Seeing Life in Terms of Seasons

One month when our five children were all small, we had three cases of chicken pox, two ear infections, one case of bronchitis, and three cases of the flu. My son John exclaimed, “Mommy, in your day people died of the flu.” At that point I thought I might die from nursing sick children. I felt like I was seeing my pediatrician more than my husband. Sick kids and the agony of deciding whether a child should go to the doctor or not is definitely a challenge of the toddler years. But it usually passes as the kids get older.

Looking back on my life, I have found one of the most helpful ways to gain perspective on your current situation is to see life in terms of seasons. We have the season of being a newlywed, the season of starting a family and the ensuing baby-toddler years, the season of raising teens, the season of the empty nest, and for some the “bungee cord” season—when you thought your nest was empty and a child comes home again. And we have the season of the golden years. What I’ve realized is that every season will have both challenges and blessings unique to that season. It is helpful to articulate the challenges and then choose to focus on the blessings.

One of the challenges of the baby/toddler years is frustration. You rise in the morning, get the house picked up, kids fed, and by evening it’s all undone again. When asked, “What did you accomplish today?” your response might be, “Nothing, I just got through it.” This sense of frustration caused by a lack of accomplishment is truly hard for those of us who are “Type A” women. And it’s really hard if you have come home part- or full-time from an exciting job where there is a sense of accomplishment.

When I had small children, I discovered that I loved to mow the lawn! It was the one thing I could do that was instantly satisfying and lasted more than 24 hours. We must not forget the blessings of these early years. One of the blessings I found is the funny things toddlers say. I remember when Libby saw the ocean for the first time. Her eyes got huge as she exclaimed, “Mommy it’s too full you need to let some of it out!” Teenagers don’t say very funny things. It’s a blessing of the toddler years. When your child or grandchild says something funny, grab a scrap piece of paper and write it down with her initials and the date and throw it in a folder to save for the future.

What about those teen years? One of the challenges of the teen years is distinguishing between swing issues and crucial issues. Deciding whether to let your teen go to a certain party is a lot more serious than deciding whether to take ballet or play soccer. Finding the balance between setting limits and letting go is a challenge. But there are blessings of these years as well. You finally begin to see some pay-off after all those years of training in thoughtfulness, of teaching manners. Your daughter may actually offer to help in the kitchen. Your son may look an adult in the eye and speak politely! In all honesty the teen years were my favorite.

And then we hit the empty nest. One of the challenges is that most of us have poured our lives into raising our kids. This is true whether we were stay-at-home moms or worked in the marketplace. Our primary passion has been for our kids and we wonder, What will my purpose be now? In a sense we may feel “fired” from our primary job. Another challenge of the empty nest years is learning how to relate to our adult children. How much do we text or phone? And when they marry our priorities must change. Our first priority must be their marriage, not our relationship to our child. It’s hard to let go. However, there are many blessings in this season. Now we have the opportunity to become friends with our kids, to have adult conversations, to learn from them and be stretched by them. And we have the opportunity to begin a fresh season with our spouse. (You have to be intentional about this!)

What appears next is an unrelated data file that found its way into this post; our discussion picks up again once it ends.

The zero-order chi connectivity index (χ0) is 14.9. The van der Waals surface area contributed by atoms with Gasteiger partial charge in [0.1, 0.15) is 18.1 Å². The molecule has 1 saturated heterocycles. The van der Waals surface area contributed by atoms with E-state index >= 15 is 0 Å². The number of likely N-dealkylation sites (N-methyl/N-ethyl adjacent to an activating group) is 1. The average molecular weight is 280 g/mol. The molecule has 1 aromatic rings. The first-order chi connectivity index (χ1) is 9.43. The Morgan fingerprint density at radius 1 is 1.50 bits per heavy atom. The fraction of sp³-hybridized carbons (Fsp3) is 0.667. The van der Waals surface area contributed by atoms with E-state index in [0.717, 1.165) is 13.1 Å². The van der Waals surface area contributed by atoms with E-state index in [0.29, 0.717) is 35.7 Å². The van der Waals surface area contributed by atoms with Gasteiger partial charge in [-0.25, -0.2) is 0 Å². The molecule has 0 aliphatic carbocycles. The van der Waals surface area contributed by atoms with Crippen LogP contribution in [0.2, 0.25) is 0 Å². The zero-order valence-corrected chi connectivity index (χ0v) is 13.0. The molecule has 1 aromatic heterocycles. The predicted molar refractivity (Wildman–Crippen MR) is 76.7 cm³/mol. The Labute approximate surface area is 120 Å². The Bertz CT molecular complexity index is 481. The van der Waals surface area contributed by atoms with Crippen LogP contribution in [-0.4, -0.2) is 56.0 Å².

There are many other seasons in life: seasons of loss, of transition, and of mixed up seasons like caring for an elderly parent while raising toddlers. No season lasts forever. And God is in the midst of each season growing us up into the women He has created us to become.

A wise woman will be honest about the challenges of the season she is in but then choose to focus on (to name and look for) the blessings in the season. Wherever we are, God is faithful.

One of the themes of my life for the last 45 years has been looking at life in terms of seasons. As a result, I have written three  books which may be helpful to you or to someone you know—And Then I Had Kids: Encouragement For Mothers of Young Children; And Then I Had Teenagers: Encouragement for Mothers of Teens and Pre-teens; and Barbara and Susan’s Guide to the Empty Nest (with my friend Barbara Rainey.) I also have a newsletter called “Wisdom for the Season.” Please visit me at www.susanalexanderyates.com, and I hope you will find encouragement for your season.

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2 thoughts on “Seeing Life in Terms of Seasons

  1. this is so typically me – empty nest syndrome. the feelings that i feel are so beautifully set out in this article.

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  2. Thank you so much for a wonderful article! It was just what I needed to hear today in my busy life with my baby, toddler and preschooler! I want to treasure each season as I go through it because I’m already seeing how quickly we pass through time. God bless!

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